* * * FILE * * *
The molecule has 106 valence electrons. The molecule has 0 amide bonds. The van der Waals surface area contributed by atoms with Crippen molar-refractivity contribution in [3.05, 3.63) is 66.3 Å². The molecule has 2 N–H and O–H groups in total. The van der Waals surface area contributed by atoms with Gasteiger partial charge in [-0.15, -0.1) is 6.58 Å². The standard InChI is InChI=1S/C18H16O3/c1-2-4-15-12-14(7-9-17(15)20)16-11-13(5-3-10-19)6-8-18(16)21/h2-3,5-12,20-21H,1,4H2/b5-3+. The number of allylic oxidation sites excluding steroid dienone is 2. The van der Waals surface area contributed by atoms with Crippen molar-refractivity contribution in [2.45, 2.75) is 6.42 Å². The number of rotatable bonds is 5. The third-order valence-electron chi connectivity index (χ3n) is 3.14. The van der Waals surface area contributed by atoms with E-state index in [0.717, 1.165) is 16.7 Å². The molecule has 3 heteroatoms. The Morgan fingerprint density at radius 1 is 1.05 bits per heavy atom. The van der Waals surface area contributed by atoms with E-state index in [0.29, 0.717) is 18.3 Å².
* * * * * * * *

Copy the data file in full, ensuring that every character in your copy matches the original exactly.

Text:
The molecule has 106 valence electrons. The molecule has 0 amide bonds. The van der Waals surface area contributed by atoms with Crippen molar-refractivity contribution in [3.05, 3.63) is 66.3 Å². The molecule has 2 N–H and O–H groups in total. The van der Waals surface area contributed by atoms with Gasteiger partial charge in [-0.15, -0.1) is 6.58 Å². The standard InChI is InChI=1S/C18H16O3/c1-2-4-15-12-14(7-9-17(15)20)16-11-13(5-3-10-19)6-8-18(16)21/h2-3,5-12,20-21H,1,4H2/b5-3+. The number of allylic oxidation sites excluding steroid dienone is 2. The van der Waals surface area contributed by atoms with Crippen molar-refractivity contribution in [2.45, 2.75) is 6.42 Å². The number of rotatable bonds is 5. The third-order valence-electron chi connectivity index (χ3n) is 3.14. The van der Waals surface area contributed by atoms with E-state index in [0.717, 1.165) is 16.7 Å². The molecule has 3 heteroatoms. The Morgan fingerprint density at radius 1 is 1.05 bits per heavy atom. The van der Waals surface area contributed by atoms with E-state index in [0.29, 0.717) is 18.3 Å².